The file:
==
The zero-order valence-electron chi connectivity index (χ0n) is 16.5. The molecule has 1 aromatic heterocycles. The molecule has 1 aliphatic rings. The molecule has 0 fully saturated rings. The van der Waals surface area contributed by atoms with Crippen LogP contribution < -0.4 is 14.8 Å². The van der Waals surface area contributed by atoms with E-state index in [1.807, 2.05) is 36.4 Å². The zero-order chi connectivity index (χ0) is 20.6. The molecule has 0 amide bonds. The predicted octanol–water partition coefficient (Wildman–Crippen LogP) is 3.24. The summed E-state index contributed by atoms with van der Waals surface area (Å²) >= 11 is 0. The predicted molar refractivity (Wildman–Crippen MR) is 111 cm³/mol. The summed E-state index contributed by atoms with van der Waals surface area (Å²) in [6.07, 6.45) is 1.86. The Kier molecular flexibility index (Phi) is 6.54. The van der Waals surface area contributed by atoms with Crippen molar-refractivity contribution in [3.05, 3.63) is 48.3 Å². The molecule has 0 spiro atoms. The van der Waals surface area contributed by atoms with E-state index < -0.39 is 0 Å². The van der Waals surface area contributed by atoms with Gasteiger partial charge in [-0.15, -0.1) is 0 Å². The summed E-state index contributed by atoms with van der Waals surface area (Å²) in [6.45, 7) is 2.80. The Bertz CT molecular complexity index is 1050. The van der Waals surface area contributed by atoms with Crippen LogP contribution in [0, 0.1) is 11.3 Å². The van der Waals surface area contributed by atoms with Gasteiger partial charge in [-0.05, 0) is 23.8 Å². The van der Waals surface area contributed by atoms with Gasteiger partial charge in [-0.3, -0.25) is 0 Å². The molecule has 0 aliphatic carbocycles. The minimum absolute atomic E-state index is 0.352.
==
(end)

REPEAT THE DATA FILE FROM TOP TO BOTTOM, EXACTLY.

The zero-order valence-electron chi connectivity index (χ0n) is 16.5. The molecule has 1 aromatic heterocycles. The molecule has 1 aliphatic rings. The molecule has 0 fully saturated rings. The van der Waals surface area contributed by atoms with Crippen LogP contribution < -0.4 is 14.8 Å². The van der Waals surface area contributed by atoms with E-state index in [1.807, 2.05) is 36.4 Å². The zero-order chi connectivity index (χ0) is 20.6. The molecule has 0 amide bonds. The predicted octanol–water partition coefficient (Wildman–Crippen LogP) is 3.24. The summed E-state index contributed by atoms with van der Waals surface area (Å²) >= 11 is 0. The predicted molar refractivity (Wildman–Crippen MR) is 111 cm³/mol. The summed E-state index contributed by atoms with van der Waals surface area (Å²) in [6.07, 6.45) is 1.86. The Kier molecular flexibility index (Phi) is 6.54. The van der Waals surface area contributed by atoms with Crippen molar-refractivity contribution in [3.05, 3.63) is 48.3 Å². The molecule has 0 spiro atoms. The van der Waals surface area contributed by atoms with E-state index < -0.39 is 0 Å². The van der Waals surface area contributed by atoms with Gasteiger partial charge in [-0.15, -0.1) is 0 Å². The summed E-state index contributed by atoms with van der Waals surface area (Å²) in [6.45, 7) is 2.80. The Bertz CT molecular complexity index is 1050. The van der Waals surface area contributed by atoms with Crippen LogP contribution in [0, 0.1) is 11.3 Å². The van der Waals surface area contributed by atoms with Gasteiger partial charge in [-0.05, 0) is 23.8 Å². The van der Waals surface area contributed by atoms with Gasteiger partial charge in [-0.3, -0.25) is 0 Å². The molecule has 0 aliphatic carbocycles. The minimum absolute atomic E-state index is 0.352.